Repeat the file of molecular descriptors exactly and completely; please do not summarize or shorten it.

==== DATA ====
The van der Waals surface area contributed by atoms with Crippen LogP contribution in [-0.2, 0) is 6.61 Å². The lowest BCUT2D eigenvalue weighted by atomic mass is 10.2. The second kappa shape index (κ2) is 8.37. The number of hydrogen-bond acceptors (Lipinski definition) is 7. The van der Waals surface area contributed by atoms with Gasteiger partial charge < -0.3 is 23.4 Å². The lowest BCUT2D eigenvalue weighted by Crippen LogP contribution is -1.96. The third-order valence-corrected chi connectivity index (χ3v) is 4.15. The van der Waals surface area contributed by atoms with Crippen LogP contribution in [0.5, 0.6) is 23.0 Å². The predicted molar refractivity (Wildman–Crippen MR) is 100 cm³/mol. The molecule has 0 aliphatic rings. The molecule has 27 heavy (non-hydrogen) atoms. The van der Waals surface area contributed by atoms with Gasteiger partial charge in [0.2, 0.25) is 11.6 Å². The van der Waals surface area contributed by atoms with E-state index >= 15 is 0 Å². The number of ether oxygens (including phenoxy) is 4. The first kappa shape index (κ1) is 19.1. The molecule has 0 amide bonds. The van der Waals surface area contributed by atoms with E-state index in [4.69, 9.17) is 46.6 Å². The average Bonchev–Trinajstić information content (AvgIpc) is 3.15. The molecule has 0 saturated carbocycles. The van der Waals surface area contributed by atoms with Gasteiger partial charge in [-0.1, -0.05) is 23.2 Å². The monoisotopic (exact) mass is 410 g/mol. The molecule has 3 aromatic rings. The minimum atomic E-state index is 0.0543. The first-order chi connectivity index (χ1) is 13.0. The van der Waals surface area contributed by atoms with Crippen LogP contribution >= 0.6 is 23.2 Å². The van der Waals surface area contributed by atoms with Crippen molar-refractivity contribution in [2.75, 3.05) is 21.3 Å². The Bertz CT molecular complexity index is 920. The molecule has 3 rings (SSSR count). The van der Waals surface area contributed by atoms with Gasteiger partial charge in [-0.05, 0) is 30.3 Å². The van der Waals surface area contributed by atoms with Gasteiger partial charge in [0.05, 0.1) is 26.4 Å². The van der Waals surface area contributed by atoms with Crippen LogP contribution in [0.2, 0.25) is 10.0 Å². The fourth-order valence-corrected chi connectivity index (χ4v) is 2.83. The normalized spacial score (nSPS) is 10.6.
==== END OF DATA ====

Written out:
The van der Waals surface area contributed by atoms with Crippen LogP contribution in [-0.2, 0) is 6.61 Å². The lowest BCUT2D eigenvalue weighted by atomic mass is 10.2. The second kappa shape index (κ2) is 8.37. The number of hydrogen-bond acceptors (Lipinski definition) is 7. The van der Waals surface area contributed by atoms with Gasteiger partial charge < -0.3 is 23.4 Å². The lowest BCUT2D eigenvalue weighted by Crippen LogP contribution is -1.96. The third-order valence-corrected chi connectivity index (χ3v) is 4.15. The van der Waals surface area contributed by atoms with Crippen LogP contribution in [0.5, 0.6) is 23.0 Å². The predicted molar refractivity (Wildman–Crippen MR) is 100 cm³/mol. The molecule has 0 aliphatic rings. The molecule has 27 heavy (non-hydrogen) atoms. The van der Waals surface area contributed by atoms with Gasteiger partial charge in [0.2, 0.25) is 11.6 Å². The van der Waals surface area contributed by atoms with E-state index >= 15 is 0 Å². The number of ether oxygens (including phenoxy) is 4. The first kappa shape index (κ1) is 19.1. The molecule has 0 amide bonds. The van der Waals surface area contributed by atoms with E-state index in [4.69, 9.17) is 46.6 Å². The average Bonchev–Trinajstić information content (AvgIpc) is 3.15. The molecule has 0 saturated carbocycles. The van der Waals surface area contributed by atoms with Gasteiger partial charge in [-0.1, -0.05) is 23.2 Å². The monoisotopic (exact) mass is 410 g/mol. The molecule has 3 aromatic rings. The minimum atomic E-state index is 0.0543. The first-order chi connectivity index (χ1) is 13.0. The van der Waals surface area contributed by atoms with Crippen LogP contribution >= 0.6 is 23.2 Å². The van der Waals surface area contributed by atoms with Crippen molar-refractivity contribution in [2.75, 3.05) is 21.3 Å². The Bertz CT molecular complexity index is 920. The molecule has 3 rings (SSSR count). The van der Waals surface area contributed by atoms with Gasteiger partial charge in [-0.05, 0) is 30.3 Å². The van der Waals surface area contributed by atoms with Gasteiger partial charge in [0.05, 0.1) is 26.4 Å². The van der Waals surface area contributed by atoms with Crippen LogP contribution in [0.2, 0.25) is 10.0 Å². The fourth-order valence-corrected chi connectivity index (χ4v) is 2.83. The normalized spacial score (nSPS) is 10.6.